by J Scott Christianson, Columbia Daily Tribune Columnist

You go to a luncheon, and someone starts passing the hat for some poor soul who has been diagnosed with cancer and doesn’t have the medical insurance to pay for treatment. You go into the Break Time to pay for your gas and coffee and see another donation jar for some kid whose family lacks health insurance but needs a lifesaving operation.

You can’t ignore the pleas because you know these families will soon be in bankruptcy in a last-ditch effort to save their loved one. And in the back of your mind you always wonder whether that will be you someday.

Like most people, I am getting sick and tired of the fact that we have the most technologically advanced civilization ever but can’t figure out how to provide health insurance to all Americans.

Inaction by the private sector and public officials is causing some organizations to sidestep the insurance industry entirely to create a single-payer system for catastrophic health-care coverage. Biblical health insurance, as it is called, refers to a simple cooperative system of health-care coverage run by religious organizations. Taking their lead from Galatians 6:2, to “bear one another’s burdens, and thus fulfill the law of Christ,” Samaritan Ministries is one of several groups to offer this type of service.

Samaritan Ministries is careful to say it doesn’t offer insurance but rather a newsletter subscription. Subscriptions are $248 per month for a family, $154 per month for single parents and $105 per month for a single person. Instead of sending your subscription fee to the Samaritan Ministries, however, each month the newsletter will direct you to send your payment to a particular subscriber who has a medical bill that needs to be paid.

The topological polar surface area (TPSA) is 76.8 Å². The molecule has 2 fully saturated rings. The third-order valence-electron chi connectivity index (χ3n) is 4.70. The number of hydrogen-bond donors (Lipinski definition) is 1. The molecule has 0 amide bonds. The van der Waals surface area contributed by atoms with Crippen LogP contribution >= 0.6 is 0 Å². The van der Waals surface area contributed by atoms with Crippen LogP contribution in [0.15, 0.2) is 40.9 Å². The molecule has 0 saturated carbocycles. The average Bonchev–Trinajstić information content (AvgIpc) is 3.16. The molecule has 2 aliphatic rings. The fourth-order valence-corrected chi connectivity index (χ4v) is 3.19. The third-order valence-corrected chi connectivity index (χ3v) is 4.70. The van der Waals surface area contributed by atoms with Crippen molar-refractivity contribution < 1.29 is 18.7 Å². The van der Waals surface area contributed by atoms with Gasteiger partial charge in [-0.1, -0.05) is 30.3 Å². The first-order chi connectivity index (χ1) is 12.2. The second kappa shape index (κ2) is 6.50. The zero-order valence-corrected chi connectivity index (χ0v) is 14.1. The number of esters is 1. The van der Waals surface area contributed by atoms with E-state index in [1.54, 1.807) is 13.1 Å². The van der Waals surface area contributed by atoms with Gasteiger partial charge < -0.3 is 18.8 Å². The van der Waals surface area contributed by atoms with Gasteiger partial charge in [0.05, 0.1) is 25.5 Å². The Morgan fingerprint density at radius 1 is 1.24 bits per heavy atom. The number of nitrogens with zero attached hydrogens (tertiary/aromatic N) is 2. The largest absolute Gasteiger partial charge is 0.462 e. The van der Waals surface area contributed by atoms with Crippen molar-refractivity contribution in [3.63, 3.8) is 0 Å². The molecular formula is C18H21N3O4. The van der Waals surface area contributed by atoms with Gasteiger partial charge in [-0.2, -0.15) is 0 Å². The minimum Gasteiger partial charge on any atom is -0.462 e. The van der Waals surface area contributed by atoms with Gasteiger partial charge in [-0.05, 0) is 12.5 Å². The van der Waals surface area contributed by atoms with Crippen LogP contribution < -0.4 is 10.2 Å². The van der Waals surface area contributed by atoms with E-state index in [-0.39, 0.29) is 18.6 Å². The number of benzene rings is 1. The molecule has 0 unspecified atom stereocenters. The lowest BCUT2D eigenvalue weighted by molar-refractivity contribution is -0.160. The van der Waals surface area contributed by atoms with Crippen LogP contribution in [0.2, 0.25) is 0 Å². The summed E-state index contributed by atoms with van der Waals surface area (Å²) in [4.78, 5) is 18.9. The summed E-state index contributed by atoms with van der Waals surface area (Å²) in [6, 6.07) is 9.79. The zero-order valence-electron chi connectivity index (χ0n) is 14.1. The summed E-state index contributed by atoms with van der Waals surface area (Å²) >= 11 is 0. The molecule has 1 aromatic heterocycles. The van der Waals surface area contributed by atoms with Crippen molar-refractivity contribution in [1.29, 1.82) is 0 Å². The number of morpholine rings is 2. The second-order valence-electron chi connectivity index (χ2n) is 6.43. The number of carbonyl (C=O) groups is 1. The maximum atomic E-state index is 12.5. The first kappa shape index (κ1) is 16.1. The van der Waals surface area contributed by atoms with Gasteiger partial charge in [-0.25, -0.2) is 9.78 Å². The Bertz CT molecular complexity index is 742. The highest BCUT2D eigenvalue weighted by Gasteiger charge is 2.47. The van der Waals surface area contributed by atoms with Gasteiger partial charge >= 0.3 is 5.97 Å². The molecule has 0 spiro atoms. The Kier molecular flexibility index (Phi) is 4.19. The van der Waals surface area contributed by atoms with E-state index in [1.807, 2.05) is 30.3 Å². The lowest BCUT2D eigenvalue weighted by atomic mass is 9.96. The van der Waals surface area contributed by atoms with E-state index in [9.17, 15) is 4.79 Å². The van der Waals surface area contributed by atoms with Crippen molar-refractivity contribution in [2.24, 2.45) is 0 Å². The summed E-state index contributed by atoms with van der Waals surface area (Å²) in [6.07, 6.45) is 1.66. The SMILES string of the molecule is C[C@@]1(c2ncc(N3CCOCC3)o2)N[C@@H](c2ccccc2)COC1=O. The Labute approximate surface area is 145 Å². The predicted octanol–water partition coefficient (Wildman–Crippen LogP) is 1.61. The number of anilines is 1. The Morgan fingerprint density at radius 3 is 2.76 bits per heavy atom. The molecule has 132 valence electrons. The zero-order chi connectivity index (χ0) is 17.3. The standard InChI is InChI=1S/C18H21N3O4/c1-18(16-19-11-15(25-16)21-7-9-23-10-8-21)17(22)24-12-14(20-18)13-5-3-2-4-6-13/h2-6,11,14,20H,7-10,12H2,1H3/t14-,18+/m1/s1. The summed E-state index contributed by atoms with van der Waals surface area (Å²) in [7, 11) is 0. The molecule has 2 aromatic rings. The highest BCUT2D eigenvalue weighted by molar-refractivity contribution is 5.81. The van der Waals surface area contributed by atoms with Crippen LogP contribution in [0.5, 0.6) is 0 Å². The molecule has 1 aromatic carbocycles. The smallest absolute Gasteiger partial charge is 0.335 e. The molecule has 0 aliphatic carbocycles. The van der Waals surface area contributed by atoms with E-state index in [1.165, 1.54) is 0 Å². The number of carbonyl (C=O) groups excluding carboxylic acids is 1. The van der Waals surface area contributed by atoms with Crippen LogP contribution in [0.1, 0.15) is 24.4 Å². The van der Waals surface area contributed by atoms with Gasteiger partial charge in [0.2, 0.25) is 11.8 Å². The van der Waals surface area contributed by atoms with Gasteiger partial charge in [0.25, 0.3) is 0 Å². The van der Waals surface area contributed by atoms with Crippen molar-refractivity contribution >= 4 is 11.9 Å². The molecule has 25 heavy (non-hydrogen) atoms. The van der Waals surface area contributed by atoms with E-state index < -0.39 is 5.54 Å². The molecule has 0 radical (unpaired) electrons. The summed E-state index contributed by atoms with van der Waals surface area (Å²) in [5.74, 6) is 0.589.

Likewise, if you have a medical bill you can’t pay, the Samaritans will direct enough subscribers to you so that your bills will be covered. You are allowed to “publish” up to $100,000 of medical expenses per person, per incident, with no yearly or lifetime limit. There is a $300 deductible per incident, and the organization doesn’t cover preventive care, cosmetic surgery and expenses caused by “self-destructive actions” such as drug abuse, rock-climbing, etc.

By directing the payments from the subscribers to the families in need on a month-by-month basis, organizations such as the Samaritan Ministries are able to provide catastrophic health-care coverage for thousands of people. As with all such cooperatives, once the number of members reaches a critical mass, the program is self-sustaining, and costs go down.

Such basic coverage should be universally available to all Americans for a reasonable fee. In other words, we should start treating health care like a public utility. Public utility companies – whether run by the local government, a cooperative or a for-profit corporation – provide our water, sewer, trash collection, telephone and power systems. Why not our health care?

Consider telephone service. Even with deregulation, you can get basic telephone service no matter where you live for a reasonable flat fee. If you live in the country, the telephone company will lose money stringing the phone line all the way to your house just to collect $30 a month. However, it will more than make up that loss by providing service in the city, where homes are close together and cheaper to connect with cable.

If you want high-speed service from your telephone company, you have to pay more. Sometimes a lot more.

Health care should work the same way. You should be able to get a basic level of service for a reasonable fee, no matter where you are located in the economic landscape or your current condition. If you want to have access to advanced services – heart transplants, cosmetic surgery, etc. – you should have to pay more for it.

The main reason we don’t treat health care like a public utility is that the insurance, health-care and drug companies won’t allow it for fear of cutting into their profits. We can’t let this stop us any longer. The time has come to stop passing the hat, put away the donation jar and connect all Americans to the health-care utility.